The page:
The House of fiction has many windows, Henry James noted. Here are five such windows, newly installed, never having been looked into or out of; that is, none of these young writers have been before published.
Reflecting different locales and vistas, different styles and visions, there is no aesthetic principle unifying these writers. Their variety moves me, as does their sometimes maverick freshness. They did, at one time or another, study writing with me, but their creative disposition had already been shaped before I met them.
The views from their windows include a school yard in Spanish Harlem where lovers reunite; a home turned into a brothel for three; a Manhattan bar viewed by a newly arrived spy “who had never sat inside of a bar;” the alleyways of Albuquerque, New Mexico, where one man dies and a woman photographs the event; a French village, where love and art bloom among the eggplants.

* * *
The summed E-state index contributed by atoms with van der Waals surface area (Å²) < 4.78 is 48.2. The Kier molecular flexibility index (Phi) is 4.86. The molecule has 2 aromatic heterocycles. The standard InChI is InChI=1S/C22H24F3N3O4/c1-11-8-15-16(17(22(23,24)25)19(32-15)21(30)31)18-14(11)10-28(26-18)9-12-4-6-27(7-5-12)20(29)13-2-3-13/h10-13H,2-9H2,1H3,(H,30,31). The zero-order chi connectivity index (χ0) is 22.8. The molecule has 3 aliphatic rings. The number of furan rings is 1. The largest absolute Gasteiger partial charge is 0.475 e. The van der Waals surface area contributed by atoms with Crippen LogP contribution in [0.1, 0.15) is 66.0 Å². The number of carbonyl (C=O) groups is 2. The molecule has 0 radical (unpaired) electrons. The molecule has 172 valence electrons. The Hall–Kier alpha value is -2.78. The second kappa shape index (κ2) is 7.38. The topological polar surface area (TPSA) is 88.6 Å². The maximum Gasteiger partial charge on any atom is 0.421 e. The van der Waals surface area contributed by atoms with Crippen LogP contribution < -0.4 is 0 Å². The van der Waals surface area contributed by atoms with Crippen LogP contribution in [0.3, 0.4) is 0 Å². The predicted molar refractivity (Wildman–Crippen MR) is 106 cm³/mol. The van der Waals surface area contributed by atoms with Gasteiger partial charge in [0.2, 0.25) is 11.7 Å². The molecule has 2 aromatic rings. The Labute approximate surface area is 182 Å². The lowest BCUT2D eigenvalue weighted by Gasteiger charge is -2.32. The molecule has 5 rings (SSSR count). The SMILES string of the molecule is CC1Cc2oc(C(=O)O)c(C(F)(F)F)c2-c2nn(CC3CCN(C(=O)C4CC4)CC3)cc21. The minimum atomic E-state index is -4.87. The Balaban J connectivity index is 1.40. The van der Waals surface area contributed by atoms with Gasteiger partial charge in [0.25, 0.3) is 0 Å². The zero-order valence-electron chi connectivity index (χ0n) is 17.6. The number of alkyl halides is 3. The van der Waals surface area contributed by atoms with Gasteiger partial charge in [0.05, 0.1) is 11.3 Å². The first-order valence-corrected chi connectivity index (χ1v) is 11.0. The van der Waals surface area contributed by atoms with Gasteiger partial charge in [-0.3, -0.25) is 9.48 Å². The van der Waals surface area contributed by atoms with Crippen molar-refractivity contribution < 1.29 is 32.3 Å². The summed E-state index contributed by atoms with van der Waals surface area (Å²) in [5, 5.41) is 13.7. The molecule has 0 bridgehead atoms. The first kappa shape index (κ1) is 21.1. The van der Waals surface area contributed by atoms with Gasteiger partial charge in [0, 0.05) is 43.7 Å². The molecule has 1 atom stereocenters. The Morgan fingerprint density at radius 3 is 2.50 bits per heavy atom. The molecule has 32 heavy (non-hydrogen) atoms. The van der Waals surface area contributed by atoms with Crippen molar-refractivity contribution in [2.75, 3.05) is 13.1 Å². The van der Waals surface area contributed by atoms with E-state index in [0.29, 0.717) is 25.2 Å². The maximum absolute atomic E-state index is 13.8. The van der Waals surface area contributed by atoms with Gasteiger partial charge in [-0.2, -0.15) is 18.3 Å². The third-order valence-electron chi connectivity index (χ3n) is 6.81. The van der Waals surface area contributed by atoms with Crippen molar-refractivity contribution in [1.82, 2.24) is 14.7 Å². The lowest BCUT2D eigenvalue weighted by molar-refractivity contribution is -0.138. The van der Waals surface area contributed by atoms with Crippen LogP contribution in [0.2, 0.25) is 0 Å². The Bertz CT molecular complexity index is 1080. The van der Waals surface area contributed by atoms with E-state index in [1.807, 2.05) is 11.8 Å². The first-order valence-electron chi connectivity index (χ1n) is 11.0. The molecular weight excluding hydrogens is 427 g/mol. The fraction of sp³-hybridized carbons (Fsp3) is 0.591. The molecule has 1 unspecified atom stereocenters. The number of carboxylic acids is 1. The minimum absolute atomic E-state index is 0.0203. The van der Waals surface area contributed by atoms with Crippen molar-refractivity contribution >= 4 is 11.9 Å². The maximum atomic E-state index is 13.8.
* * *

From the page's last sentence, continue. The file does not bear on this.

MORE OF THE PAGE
All five pieces are excerpts from novels, two to be published, the others in varying states of completion. It was difficult to find chapters or sections that stood whole and story-like complete. What I hoped to present was each book’s flavor, if not the sense of its unity. A fragment of a window with its partial but enticing view.